Protective Styles

Low Manipulation vs. Protective Styling

On our last visit we discussed the importance of protective styling and ways even short tressed divas can preserve those precious ends. We also briefly touched on the difference between protective styling and low manipulation styling with the promise we would pass that way again. So this week we return to learn how to distinguish between these two very confusing concepts.

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Once again, let’s take a minute to define these terms. Protective styling is any style that conceals the ends of the hair protecting them from damage caused by overexposure to the elements, friction and environmental pollution.

Low manipulation styling is any style that requires minimal styling or upkeep. Low manipulation can be called the ‘set it and forget it’ method of styling.


By definition one would think it would be easy to distinguish between the two, however, many hair care sites, blogs and forums often use these two terms interchangeably. They are not the same thing and are not mutually inclusive (or exclusive for that matter).

It is possible for a style to be both protective and low manipulation. For example, two strand twists are a low manipulation style because once the hair is twisted there is no other combing or styling performed for several weeks. This does not include using two strand twists in preparation for daily twist outs. Two strand twists can become a protective style if they are fashioned into a bun so that the ends are not exposed.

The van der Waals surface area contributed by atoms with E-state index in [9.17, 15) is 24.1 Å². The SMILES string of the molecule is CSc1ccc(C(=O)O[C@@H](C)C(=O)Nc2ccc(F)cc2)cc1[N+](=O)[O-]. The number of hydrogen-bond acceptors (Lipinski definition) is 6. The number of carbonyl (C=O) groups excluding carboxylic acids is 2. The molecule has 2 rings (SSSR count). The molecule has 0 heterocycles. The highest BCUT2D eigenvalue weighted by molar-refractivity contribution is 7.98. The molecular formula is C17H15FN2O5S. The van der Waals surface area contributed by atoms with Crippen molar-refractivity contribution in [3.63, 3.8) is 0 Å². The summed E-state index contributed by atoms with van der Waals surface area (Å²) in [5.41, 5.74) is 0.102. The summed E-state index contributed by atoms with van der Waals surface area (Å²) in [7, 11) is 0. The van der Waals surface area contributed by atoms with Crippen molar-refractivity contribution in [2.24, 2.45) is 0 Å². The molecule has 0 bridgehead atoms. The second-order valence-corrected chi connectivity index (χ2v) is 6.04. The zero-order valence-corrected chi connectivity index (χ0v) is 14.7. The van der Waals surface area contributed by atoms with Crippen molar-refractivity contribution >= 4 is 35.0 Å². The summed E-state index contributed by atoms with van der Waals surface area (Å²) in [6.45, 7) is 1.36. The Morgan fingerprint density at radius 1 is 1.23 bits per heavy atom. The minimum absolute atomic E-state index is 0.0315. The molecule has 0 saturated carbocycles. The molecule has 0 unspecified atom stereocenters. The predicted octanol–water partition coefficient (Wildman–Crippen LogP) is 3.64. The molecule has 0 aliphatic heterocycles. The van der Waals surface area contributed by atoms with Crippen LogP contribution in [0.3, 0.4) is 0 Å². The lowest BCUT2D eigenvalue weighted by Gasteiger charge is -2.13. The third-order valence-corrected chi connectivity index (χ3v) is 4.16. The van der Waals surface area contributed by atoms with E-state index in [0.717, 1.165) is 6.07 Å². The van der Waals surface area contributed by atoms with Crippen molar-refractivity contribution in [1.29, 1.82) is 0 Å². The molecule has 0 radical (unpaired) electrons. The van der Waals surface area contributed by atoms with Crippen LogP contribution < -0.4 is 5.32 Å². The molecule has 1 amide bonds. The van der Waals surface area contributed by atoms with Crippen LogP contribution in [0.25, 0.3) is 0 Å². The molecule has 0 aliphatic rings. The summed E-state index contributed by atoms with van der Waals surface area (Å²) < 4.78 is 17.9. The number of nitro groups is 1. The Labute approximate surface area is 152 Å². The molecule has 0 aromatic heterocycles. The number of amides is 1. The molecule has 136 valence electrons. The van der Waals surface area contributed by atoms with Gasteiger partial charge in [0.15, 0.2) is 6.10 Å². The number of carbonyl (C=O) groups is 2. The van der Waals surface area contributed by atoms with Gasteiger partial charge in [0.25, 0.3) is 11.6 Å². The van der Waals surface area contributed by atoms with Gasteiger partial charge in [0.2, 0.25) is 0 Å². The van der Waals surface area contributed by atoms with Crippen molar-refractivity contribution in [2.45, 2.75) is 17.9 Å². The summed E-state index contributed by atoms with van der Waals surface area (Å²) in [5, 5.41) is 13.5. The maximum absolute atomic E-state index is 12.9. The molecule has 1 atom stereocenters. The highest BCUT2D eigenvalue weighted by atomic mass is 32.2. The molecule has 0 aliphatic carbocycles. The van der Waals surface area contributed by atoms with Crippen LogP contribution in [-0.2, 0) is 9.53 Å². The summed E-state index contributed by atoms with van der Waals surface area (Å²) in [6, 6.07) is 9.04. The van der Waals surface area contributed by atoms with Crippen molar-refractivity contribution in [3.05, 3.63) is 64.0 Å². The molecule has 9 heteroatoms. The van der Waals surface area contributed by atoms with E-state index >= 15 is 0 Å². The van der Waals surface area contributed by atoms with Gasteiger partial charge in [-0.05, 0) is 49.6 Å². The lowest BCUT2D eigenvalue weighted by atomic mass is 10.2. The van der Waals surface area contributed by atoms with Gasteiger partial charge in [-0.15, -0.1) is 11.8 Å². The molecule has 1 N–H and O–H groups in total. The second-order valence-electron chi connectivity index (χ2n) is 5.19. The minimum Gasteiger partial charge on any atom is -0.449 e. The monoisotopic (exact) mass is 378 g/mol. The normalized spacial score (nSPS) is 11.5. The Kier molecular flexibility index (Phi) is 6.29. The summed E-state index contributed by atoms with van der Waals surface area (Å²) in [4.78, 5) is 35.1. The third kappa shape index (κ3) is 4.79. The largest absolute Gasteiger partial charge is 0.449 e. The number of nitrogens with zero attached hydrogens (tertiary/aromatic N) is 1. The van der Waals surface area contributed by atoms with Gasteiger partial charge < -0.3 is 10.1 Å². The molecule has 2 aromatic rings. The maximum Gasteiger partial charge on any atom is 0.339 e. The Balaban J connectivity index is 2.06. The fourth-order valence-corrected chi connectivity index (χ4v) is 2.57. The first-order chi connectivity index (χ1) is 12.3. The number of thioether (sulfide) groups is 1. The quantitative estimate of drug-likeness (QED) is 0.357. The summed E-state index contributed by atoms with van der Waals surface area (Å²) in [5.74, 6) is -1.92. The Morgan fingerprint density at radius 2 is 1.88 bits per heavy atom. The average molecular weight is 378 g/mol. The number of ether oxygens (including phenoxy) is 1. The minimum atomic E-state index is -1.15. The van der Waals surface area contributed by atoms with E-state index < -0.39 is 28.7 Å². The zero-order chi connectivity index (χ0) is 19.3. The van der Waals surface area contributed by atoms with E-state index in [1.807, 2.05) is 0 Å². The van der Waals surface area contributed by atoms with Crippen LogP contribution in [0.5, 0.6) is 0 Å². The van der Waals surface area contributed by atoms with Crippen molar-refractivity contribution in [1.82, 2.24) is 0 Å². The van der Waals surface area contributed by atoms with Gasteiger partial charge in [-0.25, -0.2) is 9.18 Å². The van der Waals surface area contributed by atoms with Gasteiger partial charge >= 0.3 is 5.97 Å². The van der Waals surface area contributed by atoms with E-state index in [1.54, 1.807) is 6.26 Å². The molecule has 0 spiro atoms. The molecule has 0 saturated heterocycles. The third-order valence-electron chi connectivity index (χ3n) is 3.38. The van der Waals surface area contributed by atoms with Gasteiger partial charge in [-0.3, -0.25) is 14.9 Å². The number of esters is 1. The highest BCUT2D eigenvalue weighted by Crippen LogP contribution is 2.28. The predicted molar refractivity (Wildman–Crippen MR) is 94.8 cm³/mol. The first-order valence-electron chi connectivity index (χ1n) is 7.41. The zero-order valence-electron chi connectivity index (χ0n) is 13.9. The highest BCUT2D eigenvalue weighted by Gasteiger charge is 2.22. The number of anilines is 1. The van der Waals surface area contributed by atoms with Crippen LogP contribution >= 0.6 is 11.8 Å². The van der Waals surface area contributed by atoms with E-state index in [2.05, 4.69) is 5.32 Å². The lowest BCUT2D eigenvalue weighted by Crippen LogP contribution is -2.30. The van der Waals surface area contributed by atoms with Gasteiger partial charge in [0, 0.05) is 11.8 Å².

Here are some examples to illustrate:

Low manipulation                                                        Protective

low manipulation twist style            protective style twist updo

Buns and rolls are virtually the only true protective styles since they keep the ends tucked up and away. However, buns are not necessarily low manipulation since they require styling on a daily basis. Some ladies will leave a bun in for several days, and while this makes the bun low manipulation and protective, doing so can cause unnecessary stress on the edges while hair pins and clips may cut and damage the scalp.

In some instances buns are neither protective nor low manipulation. Below are examples of protective buns and buns gone bad, offering little to no protection for the ends.

Nice Buns!

beautiful protective bunsculpted protective bun style

Buns Gone Bad

buns with ends outends of hair out

Hopefully this explanation of protective vs. low manipulation styling is as clear as the hairs on your head and provides you with a few style inspirations.


L. Marrie is a writer, blogger, radio host and You Tube creator.
The mother of three adult children and one teen, L. calls Southern California home, although she admits she will always be a Texan at heart. You can hear more from L. Marrie by visiting her radio station, Verb Radio at or checking out her You Tube channel at

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  1. Janet says:

    This is actually a question,please explain the term “dust/dusting”.

    1. All this means is that you are doing a light trim. You start right above where you see a split end, and then remove from there.

  2. love the style in the featured image. It’s so simple. I have to try that!

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